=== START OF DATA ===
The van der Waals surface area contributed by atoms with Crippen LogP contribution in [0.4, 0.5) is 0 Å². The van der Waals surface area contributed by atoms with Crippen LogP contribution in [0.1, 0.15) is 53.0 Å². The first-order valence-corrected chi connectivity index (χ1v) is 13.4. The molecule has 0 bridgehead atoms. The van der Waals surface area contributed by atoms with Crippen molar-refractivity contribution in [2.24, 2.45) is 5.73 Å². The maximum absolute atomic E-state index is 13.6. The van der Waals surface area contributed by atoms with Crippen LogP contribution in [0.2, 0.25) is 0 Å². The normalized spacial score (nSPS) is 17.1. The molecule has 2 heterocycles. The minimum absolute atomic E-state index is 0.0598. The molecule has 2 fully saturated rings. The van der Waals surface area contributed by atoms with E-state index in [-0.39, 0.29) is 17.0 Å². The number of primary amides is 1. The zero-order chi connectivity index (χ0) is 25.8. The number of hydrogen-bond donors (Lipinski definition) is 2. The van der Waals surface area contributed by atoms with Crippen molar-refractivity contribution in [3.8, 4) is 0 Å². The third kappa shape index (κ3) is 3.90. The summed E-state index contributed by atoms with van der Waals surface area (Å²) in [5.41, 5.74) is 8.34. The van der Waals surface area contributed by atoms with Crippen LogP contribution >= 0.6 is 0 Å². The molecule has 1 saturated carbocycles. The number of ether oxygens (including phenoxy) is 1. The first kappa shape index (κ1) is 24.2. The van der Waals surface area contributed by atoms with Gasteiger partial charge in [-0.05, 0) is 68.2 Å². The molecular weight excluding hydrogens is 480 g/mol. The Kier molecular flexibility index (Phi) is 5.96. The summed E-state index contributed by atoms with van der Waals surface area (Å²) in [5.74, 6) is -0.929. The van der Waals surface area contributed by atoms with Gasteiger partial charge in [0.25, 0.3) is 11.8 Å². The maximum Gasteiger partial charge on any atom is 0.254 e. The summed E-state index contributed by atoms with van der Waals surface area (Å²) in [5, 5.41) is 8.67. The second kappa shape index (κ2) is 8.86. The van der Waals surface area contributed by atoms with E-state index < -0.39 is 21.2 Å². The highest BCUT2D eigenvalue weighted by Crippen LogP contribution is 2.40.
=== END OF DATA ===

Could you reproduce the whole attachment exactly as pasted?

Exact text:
The van der Waals surface area contributed by atoms with Crippen LogP contribution in [0.4, 0.5) is 0 Å². The van der Waals surface area contributed by atoms with Crippen LogP contribution in [0.1, 0.15) is 53.0 Å². The first-order valence-corrected chi connectivity index (χ1v) is 13.4. The molecule has 0 bridgehead atoms. The van der Waals surface area contributed by atoms with Crippen molar-refractivity contribution in [2.24, 2.45) is 5.73 Å². The maximum absolute atomic E-state index is 13.6. The van der Waals surface area contributed by atoms with Crippen LogP contribution in [0.2, 0.25) is 0 Å². The normalized spacial score (nSPS) is 17.1. The molecule has 2 heterocycles. The minimum absolute atomic E-state index is 0.0598. The molecule has 2 fully saturated rings. The van der Waals surface area contributed by atoms with E-state index in [-0.39, 0.29) is 17.0 Å². The number of primary amides is 1. The zero-order chi connectivity index (χ0) is 25.8. The number of hydrogen-bond donors (Lipinski definition) is 2. The van der Waals surface area contributed by atoms with Crippen molar-refractivity contribution in [3.8, 4) is 0 Å². The third kappa shape index (κ3) is 3.90. The summed E-state index contributed by atoms with van der Waals surface area (Å²) in [5.41, 5.74) is 8.34. The van der Waals surface area contributed by atoms with Crippen LogP contribution >= 0.6 is 0 Å². The molecule has 1 saturated carbocycles. The number of ether oxygens (including phenoxy) is 1. The first kappa shape index (κ1) is 24.2. The van der Waals surface area contributed by atoms with Gasteiger partial charge in [-0.05, 0) is 68.2 Å². The molecular weight excluding hydrogens is 480 g/mol. The Kier molecular flexibility index (Phi) is 5.96. The summed E-state index contributed by atoms with van der Waals surface area (Å²) in [5.74, 6) is -0.929. The van der Waals surface area contributed by atoms with Gasteiger partial charge in [0.25, 0.3) is 11.8 Å². The maximum Gasteiger partial charge on any atom is 0.254 e. The summed E-state index contributed by atoms with van der Waals surface area (Å²) in [5, 5.41) is 8.67. The second kappa shape index (κ2) is 8.86. The van der Waals surface area contributed by atoms with E-state index < -0.39 is 21.2 Å². The highest BCUT2D eigenvalue weighted by Crippen LogP contribution is 2.40.